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Ramadan and Eid al-Fitr

The holy month of Ramadan begins on the evening of Sunday 10th March and ends on the evening of Tuesday 9th April.

This involves Muslims fasting in daylight hours and not eating or drinking for potentially up to 16 hours per day.

During Ramadan it is common to have one meal just before sunrise and another directly after sunset.

This means that cooking often takes place before and after sunrise, so kitchen safety is really important.

By taking just a few simple precautions you can greatly reduce the risks for yourself, your family and friends.

Kitchen safety advice for the Muslim community

As you prepare a substantial meal prior to sunrise, at this early hour in the morning, it could be very easy for a fire to start.  To avoid a fire, please follow these safety tips:

  • Take extra care when cooking with oil, as it easily sets alight.
  • If deep fat frying, only one third of a pan is filled with oil prior to cooking.
  • If your Karrai pan or wok is smoking excessively, turn off the heat.
  • Never throw water on a burning pan, cover with a damp tea-towel and turn off the heat to allow it to cool down.
  • When preparing food for large families or community groups, be careful using oversized pots on gas cookers due to potential build up of carbon monoxide, which can be fatal.
  • Be very careful with clothing, i.e. make sure head scarves etc do not come into contact with a naked flame. You should also ensure tea towels, clothes or electrical leads are a safe distance from hobs also.
  • Alternatively, can food be baked instead of fried in oil?
  • Do not leave cooking unattended.
  • Ensure you have working fire detection alarms on every floor of your home - test them weekly to make sure they work.


Plan your escape route

  • Practice your escape route and ensure everyone in the home is aware of how to get out of the building should a fire ever develop.

Road Safety during Ramadan & Eid al-Fitr

Road safety is always a major concern across North Wales and this is no different during Ramadan and Eid, the festival that follows the fast. We would like to take this opportunity to reiterate some key road safety messages.

In the UK, there has been an increasing trend amongst Muslims, particularly young Asian drivers being involved in road traffic collisions during Ramadan and Eid. The combination of inexperienced drivers, distractions and excitement of friends coming together to break the fast has resulted in serious injuries and deaths from road collisions in the past.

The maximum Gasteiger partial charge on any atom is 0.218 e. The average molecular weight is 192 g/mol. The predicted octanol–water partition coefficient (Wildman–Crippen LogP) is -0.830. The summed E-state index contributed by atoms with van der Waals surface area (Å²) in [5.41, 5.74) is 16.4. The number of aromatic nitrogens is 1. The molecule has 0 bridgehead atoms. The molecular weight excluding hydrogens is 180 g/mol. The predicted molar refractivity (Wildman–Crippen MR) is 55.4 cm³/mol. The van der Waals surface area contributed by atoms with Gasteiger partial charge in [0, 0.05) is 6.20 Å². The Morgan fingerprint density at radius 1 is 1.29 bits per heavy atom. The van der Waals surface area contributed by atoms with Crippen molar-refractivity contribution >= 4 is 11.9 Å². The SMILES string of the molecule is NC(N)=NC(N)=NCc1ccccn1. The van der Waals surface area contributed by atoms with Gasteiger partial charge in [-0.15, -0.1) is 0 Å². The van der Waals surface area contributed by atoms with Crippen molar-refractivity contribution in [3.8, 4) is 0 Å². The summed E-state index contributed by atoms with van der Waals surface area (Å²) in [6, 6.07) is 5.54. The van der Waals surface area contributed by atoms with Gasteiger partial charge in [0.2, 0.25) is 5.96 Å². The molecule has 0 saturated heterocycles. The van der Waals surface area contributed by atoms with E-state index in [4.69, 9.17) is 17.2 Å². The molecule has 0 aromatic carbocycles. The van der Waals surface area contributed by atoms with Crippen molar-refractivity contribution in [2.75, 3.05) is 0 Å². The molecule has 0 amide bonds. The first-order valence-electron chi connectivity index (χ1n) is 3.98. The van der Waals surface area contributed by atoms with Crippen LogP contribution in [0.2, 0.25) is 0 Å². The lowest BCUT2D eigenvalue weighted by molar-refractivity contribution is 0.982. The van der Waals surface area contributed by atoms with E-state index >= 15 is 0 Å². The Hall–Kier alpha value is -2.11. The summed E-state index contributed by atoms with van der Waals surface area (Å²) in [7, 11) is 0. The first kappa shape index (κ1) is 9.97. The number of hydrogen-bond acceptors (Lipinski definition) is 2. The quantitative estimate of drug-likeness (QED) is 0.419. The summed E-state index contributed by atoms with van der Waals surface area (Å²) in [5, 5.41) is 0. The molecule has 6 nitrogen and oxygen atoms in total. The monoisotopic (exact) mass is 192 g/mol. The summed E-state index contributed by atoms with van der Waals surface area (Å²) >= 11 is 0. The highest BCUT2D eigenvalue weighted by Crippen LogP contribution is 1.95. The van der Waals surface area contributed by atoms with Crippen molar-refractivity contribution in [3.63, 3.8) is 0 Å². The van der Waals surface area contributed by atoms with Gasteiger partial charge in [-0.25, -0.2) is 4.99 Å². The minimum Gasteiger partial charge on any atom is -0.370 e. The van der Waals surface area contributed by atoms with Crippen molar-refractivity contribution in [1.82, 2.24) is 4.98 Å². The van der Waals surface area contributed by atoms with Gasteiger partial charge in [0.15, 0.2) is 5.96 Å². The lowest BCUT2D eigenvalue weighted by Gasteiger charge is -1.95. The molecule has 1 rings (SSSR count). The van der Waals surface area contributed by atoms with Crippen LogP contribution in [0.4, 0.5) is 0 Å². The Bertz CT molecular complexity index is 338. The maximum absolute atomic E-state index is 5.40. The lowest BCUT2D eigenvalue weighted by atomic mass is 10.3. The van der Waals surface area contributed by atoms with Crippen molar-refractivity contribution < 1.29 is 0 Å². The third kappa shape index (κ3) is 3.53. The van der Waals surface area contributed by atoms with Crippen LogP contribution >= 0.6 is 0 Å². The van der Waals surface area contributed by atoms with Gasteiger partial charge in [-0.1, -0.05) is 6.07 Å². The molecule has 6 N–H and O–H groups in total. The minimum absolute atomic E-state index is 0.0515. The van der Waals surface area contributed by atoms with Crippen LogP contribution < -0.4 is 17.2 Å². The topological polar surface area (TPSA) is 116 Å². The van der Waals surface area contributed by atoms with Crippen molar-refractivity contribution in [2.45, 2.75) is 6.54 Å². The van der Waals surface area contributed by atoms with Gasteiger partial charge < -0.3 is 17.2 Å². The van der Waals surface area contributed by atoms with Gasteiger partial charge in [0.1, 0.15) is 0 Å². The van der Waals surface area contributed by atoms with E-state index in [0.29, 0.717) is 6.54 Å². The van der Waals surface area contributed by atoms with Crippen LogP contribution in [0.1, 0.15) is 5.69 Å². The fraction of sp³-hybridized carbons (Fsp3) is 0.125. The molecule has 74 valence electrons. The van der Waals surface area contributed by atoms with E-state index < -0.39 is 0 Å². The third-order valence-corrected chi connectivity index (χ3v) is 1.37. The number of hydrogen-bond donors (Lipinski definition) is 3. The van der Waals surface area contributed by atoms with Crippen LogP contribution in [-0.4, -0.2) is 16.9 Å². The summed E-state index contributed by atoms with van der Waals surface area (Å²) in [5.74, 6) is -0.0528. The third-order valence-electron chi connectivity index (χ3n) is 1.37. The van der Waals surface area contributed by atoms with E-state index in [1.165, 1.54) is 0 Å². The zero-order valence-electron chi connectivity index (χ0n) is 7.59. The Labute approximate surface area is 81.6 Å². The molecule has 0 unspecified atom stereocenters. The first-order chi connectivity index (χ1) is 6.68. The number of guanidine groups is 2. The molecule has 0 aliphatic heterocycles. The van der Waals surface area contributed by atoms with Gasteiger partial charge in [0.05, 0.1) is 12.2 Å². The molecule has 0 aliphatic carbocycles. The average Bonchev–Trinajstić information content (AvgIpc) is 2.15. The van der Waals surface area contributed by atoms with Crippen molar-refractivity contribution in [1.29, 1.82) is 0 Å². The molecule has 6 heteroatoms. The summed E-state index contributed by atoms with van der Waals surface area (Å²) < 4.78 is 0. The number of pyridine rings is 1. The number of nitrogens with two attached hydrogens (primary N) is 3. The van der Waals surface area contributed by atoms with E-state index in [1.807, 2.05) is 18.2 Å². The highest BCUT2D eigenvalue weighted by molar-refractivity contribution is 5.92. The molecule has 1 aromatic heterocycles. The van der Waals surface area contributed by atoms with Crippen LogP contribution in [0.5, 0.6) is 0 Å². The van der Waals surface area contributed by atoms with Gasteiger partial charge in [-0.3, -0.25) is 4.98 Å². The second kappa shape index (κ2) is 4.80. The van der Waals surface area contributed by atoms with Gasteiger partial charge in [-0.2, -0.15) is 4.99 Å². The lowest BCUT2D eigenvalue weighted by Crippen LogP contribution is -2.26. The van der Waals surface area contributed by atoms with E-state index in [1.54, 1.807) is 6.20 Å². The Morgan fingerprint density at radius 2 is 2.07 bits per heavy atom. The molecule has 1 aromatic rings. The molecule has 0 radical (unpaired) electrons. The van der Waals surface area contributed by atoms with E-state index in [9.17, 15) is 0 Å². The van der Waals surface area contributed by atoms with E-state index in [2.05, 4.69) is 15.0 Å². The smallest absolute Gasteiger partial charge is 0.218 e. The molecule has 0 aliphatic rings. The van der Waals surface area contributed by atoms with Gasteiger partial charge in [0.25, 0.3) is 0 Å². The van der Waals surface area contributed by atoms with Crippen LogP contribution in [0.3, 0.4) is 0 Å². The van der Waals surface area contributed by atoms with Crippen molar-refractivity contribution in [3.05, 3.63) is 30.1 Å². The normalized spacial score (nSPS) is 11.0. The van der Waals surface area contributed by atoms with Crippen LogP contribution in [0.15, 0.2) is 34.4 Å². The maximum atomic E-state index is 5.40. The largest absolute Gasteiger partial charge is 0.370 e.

Despite the belief of spending time with the ones close to you, this causes a lot of traffic.

Fasting; especially during mild and warmer weather that we can experience this time of the year. Warm weather and working conditions can advance dehydration, cause low blood sugar, exhaustion, over-steering, and increased levels of impatience, resulting in low attention span, blurred vision, increased reaction times, and overall, reckless driving.

Please take care when driving, especially inexperienced drivers who may not have driven a vehicle whilst fasting previously. If you are planning to hire a vehicle, be mindful of engines that are much more powerful than those you are accustomed to.

As always, please continue to:

  • Be aware of your own limitations and follow all speed limits.
  • Respect road laws, including wearing your seatbelt.
  • Always avoid distractions such as mobile phones or eating if the sun has set.
  • Keep a sufficient distance between their vehicle and don’t tailgate.
  • Plan your schedule properly and leave early to avoid the need for rushing and speeding.
  • Stay off the roads at sundown, if you can avoid it.
  • Use your lights during dawn.
  • Use public transport or taxis where possible.

We realise how important Ramadan is to the Muslim community and hope this advice will help to keep you safe during this very important occasion. 

‘Ramadan Mubarak’ to all those who celebrate Ramadan.

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